No-Deal Brexit Impact on Data Protection Obligations

Although one cannot guarantee which of the current exit alternatives will materialize (our note: Britain to accept deal agreed by Theresa May, being “the only way” for Britain to leave the community bloc in an orderly way, or the worst case scenario (no-deal), or a long delay of the UK’s leaving date), what would a no-deal scenario mean in terms of consequences for your organization’s data protection obligations?

As long as UK businesses are selling goods and services to citizens of the other 27 member states in the EU and they are actively collecting, processing and storing personal data of those citizens, they will still be affected by GDPR, even once they leave the EU because the Regulation states that “no matter what location your business is based in, if you are involved in the handling of the personal data of EU citizens, you need to abide by the laws governed by the GDPR directive.”

So what exactly should you look at in anticipation of a no-deal Brexit*?
– Review your data flows into the UK from the EEA and consider the GDPR safeguards you will need to put in place.
– Review your data flows from the UK so that you can document the new basis for these transfers under UK transfer rules.
– Review the privacy information and internal documentation that you hold to identify any details that will need updating.
– Make sure that key people in your organisation are aware of these issues and will apply them in the no-deal scenario.

We took a closer look at these items, our comments being summarized below:

I. Data flows & Data transfer safeguard instruments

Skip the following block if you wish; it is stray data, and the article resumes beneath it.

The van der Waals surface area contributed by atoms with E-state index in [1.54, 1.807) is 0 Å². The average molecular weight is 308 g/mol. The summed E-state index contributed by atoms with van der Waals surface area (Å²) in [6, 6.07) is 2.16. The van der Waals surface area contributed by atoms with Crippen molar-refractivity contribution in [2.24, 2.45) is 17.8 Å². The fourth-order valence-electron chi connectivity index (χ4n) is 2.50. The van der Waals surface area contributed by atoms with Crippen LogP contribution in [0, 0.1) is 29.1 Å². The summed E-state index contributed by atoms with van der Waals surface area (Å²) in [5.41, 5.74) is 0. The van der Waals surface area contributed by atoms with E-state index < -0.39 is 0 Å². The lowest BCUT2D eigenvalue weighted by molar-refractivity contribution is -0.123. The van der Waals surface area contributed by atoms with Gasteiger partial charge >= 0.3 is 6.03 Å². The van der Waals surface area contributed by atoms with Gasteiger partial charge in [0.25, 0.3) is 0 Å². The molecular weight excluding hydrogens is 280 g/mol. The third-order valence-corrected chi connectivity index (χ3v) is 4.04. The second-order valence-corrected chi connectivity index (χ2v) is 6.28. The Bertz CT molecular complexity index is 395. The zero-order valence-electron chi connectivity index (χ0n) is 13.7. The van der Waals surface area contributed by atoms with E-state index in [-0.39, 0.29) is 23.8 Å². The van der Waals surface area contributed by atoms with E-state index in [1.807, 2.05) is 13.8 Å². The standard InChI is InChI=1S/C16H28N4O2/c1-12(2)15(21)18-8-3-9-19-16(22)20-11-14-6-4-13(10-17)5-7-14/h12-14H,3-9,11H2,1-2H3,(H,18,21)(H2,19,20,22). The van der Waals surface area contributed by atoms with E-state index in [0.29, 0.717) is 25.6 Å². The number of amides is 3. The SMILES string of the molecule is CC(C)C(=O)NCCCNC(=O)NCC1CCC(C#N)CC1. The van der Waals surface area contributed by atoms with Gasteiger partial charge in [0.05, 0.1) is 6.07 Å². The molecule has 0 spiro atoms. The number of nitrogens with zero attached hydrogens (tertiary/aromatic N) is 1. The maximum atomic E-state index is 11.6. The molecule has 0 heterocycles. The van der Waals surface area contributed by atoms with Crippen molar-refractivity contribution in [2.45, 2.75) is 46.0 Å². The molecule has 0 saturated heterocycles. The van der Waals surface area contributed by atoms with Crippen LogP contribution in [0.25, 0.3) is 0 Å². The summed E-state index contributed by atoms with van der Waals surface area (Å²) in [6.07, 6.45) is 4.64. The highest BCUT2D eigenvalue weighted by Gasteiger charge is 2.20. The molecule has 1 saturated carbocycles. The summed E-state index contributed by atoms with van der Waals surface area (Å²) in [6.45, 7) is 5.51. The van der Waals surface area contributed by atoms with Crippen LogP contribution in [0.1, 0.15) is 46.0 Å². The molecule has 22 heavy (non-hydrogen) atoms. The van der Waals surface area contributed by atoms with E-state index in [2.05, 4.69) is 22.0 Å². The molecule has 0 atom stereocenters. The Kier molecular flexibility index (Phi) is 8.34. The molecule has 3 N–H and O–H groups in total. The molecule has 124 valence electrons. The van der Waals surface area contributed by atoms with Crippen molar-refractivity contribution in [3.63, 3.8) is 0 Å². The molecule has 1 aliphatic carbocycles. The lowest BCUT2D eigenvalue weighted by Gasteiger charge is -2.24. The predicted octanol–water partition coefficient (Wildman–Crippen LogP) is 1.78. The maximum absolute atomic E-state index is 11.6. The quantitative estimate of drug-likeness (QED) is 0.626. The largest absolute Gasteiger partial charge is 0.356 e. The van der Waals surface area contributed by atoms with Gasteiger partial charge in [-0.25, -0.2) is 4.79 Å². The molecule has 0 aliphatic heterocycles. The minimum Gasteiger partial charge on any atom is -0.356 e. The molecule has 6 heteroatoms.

In recognition of the unprecedented degree of alignment between the UK and EEA’s data protection regimes, UK businesses or organisations will continue to be able to send personal data from the UK to the EEA and third countries deemed adequate by the EU at point of exit.

There will be, however, a change to the way data is shared from the EEA to the UK.

A. Data transfers from the UK to the EU/EEA

All UK personal data will continue to be allowed to flow freely to all European Union (“EU”) and the European Economic Area (“EEA”) states. UK businesses or will need to ensure they continue to be compliant with data protection law.

B. Data transfers from the EU/EEA to the UK

In the absence of an EU adequacy decision in favour of the UK, some form of safeguard will need to be put in place under the GDPR/UK Data Protection Act 2018 (“DPA”) to protect international transfers from the EU/EEA to the UK.

The EU Standard Contractual Clauses (“SCCs”)

Currently, the EDPB has acknowledged model clauses or SCCs for controller-to-controller, or controller-to- processor transfers. The EU/EEA data exporter, when a controller of EU personal data, should be able to safely rely on the SCCs when transferring EU personal data to a UK organization which can be either a controller or a processor.

However, when acting as a processor (rather than a controller) of EU personal data, EU entities may not use the SCCs as the EU Commission has not produced approved processor to processor SCCs. A different mechanism will need to be used in this scenario.

Binding Corporate Rules (“BCRs”)

Binding corporate rules are internal rules for data transfers within multinational companies. Binding corporate rules are like a code of conduct, allowing multinational companies to transfer personal data internationally within the same corporate group to countries that do not provide an adequate level of protection (such as the case with the non-EU/EEA countries).